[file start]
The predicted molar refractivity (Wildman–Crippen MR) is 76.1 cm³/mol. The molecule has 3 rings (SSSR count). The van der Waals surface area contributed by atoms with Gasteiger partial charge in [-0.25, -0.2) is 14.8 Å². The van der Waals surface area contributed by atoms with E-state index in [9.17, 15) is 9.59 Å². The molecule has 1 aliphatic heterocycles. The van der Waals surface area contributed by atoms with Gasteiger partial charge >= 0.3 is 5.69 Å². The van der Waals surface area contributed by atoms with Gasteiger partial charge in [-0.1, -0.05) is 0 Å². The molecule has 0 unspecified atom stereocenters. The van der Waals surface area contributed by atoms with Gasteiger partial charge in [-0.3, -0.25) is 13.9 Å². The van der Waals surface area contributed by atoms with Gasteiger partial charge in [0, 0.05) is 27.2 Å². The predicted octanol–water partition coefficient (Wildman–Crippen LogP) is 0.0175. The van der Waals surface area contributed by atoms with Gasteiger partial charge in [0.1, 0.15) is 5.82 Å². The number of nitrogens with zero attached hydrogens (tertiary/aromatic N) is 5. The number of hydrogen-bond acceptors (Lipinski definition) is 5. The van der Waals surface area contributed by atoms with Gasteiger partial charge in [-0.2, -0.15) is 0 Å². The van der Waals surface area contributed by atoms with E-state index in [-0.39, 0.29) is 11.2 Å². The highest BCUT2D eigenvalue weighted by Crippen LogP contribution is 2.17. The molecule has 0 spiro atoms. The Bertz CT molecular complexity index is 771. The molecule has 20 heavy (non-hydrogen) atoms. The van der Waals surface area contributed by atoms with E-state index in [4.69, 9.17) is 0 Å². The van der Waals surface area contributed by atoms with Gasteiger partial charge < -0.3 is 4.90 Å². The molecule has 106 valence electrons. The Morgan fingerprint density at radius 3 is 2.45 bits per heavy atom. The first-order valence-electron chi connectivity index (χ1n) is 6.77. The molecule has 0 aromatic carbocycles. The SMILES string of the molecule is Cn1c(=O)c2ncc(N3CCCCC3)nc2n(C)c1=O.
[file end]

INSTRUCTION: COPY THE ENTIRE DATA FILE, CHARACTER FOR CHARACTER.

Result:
The predicted molar refractivity (Wildman–Crippen MR) is 76.1 cm³/mol. The molecule has 3 rings (SSSR count). The van der Waals surface area contributed by atoms with Gasteiger partial charge in [-0.25, -0.2) is 14.8 Å². The van der Waals surface area contributed by atoms with E-state index in [9.17, 15) is 9.59 Å². The molecule has 1 aliphatic heterocycles. The van der Waals surface area contributed by atoms with Gasteiger partial charge >= 0.3 is 5.69 Å². The van der Waals surface area contributed by atoms with Gasteiger partial charge in [-0.1, -0.05) is 0 Å². The molecule has 0 unspecified atom stereocenters. The van der Waals surface area contributed by atoms with Gasteiger partial charge in [-0.3, -0.25) is 13.9 Å². The van der Waals surface area contributed by atoms with Gasteiger partial charge in [0, 0.05) is 27.2 Å². The predicted octanol–water partition coefficient (Wildman–Crippen LogP) is 0.0175. The van der Waals surface area contributed by atoms with Gasteiger partial charge in [0.1, 0.15) is 5.82 Å². The number of nitrogens with zero attached hydrogens (tertiary/aromatic N) is 5. The number of hydrogen-bond acceptors (Lipinski definition) is 5. The van der Waals surface area contributed by atoms with Gasteiger partial charge in [-0.2, -0.15) is 0 Å². The van der Waals surface area contributed by atoms with E-state index in [-0.39, 0.29) is 11.2 Å². The highest BCUT2D eigenvalue weighted by Crippen LogP contribution is 2.17. The molecule has 0 spiro atoms. The Bertz CT molecular complexity index is 771. The molecule has 20 heavy (non-hydrogen) atoms. The van der Waals surface area contributed by atoms with E-state index in [4.69, 9.17) is 0 Å². The van der Waals surface area contributed by atoms with Gasteiger partial charge < -0.3 is 4.90 Å². The molecule has 106 valence electrons. The Morgan fingerprint density at radius 3 is 2.45 bits per heavy atom. The first-order valence-electron chi connectivity index (χ1n) is 6.77. The molecule has 0 aromatic carbocycles. The SMILES string of the molecule is Cn1c(=O)c2ncc(N3CCCCC3)nc2n(C)c1=O.